Rory Angold, Executive Vice President at United Car Care, Shares Current Vehicle Safety Features

Jan 08, 2020 02:10 AM EST | Ernest Hamilton

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Self-driving cars are in the news, and though it might be a few years before you buy one, the technology developed for autonomous vehicles is making driving safer right now. New cars come with a range of safety features; depending on the manufacturer, they might be fitted as standard or be an optional extra. Rory Angold, Executive Vice President at United Car Care, shares safety features you should be aware of when choosing a new car.

Autonomous Emergency Braking

Autonomous Emergency Braking (AEB) uses cameras, radar or lasers to detect if there is another vehicle or object in front and notifies the driver. If the driver doesn't take action, then the car brakes automatically. An increasing number of cars have this fitted as standard, and it may result in an estimated 40% fewer collisions that cause whiplash. The sensors are often in the bumper, and accidental damage can lead to more expensive repair bills, but AEB can also save money by bringing down insurance premiums.

Cyclist, Pedestrian, or Reverse AEB is a more sensitive version of the same technology that can detect smaller obstacles. Reverse AEB is fitted into the rear bumper or tailgate and provides a warning and automatic braking if a driver is about to back into another car. The feature is particularly useful if you're backing out of a tight parking space.

Adaptive/Autonomous Cruise Control

Adaptive/Autonomous Cruise Control (ACC) is an addition to cruise control on many new cars. It monitors the speed of the vehicle in front of you and reduces your rate to match, without coming out of cruise control. Radar or camera-based systems are more reliable than laser-based ACC, as lasers can be affected by weather such as heavy rain and spray.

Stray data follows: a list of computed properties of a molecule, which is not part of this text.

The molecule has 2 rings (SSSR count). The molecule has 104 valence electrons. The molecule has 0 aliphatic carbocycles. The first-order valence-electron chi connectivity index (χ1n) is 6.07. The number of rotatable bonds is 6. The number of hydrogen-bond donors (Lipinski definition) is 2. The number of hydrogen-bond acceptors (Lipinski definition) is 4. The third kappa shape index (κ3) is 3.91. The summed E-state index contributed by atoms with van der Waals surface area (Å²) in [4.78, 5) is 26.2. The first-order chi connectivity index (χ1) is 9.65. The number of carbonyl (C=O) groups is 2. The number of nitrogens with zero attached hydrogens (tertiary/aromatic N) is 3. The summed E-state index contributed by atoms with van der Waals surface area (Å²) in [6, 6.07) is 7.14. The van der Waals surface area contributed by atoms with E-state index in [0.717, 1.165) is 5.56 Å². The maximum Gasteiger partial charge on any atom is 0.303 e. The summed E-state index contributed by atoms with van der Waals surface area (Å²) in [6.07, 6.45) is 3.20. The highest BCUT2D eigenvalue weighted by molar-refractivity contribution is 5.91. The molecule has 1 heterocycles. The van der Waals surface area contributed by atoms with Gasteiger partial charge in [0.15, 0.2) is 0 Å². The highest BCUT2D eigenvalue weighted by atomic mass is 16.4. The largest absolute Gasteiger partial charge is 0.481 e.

Blind Spot Information System

Blind Spot Information System (BLIS), manufactured by Volvo and adopted by Ford, Mazda, and Mitsubishi, uses side-mounted cameras to warn a driver about obstacles in the blind spots. Depending on the system, this can inform you of barriers to either side when you reverse and give an alert if there is a vehicle in the blind spot when you change lanes. Although it's possible to set up door mirrors to eliminate blind spots, BLIS acts as an additional safeguard when switching lanes in heavy traffic.

Lane Keep Assist

Lane Keep Assist (LKA) tracks the painted lines on the road and gives an alert (either a vibration or sound) if you drift out of your lane. If you turn the wheel, either to change path deliberately or to correct your course, the system deactivates. If you don't respond, it will take control of the steering by keeping you in the lane. The LKA safety feature only works when there are clear markings on the road, but not when there's too much information on the road surface, such as at complex junctions. However, it's primarily designed to take over when a driver falls asleep on a tedious journey; that's unlikely to happen if you're negotiating a city-center intersection.

None of these systems will guarantee that every journey will be safe, and they still require a driver who is skilled and alert. However, they all provide additional safeguards and may make the difference between a small scratch and a severe accident.

About Rory Angold

Rory Angold has spent the past 20 years assuming leadership and executive positions within various companies. Mr. Angold worked with Zurich North America, managing and more importantly developing field teams in California, Nevada, Hawaii, Oregon, Arizona, New Mexico, Colorado, and Wyoming. His goal was to connect with automotive dealers and industry partners to help them increase their wealth while managing risks and protecting their assets. Mr. Angold is now serving as Executive Vice President at United Car Care, a company that offers vehicle service contracts that provide reliable protection at an affordable cost.

 

 

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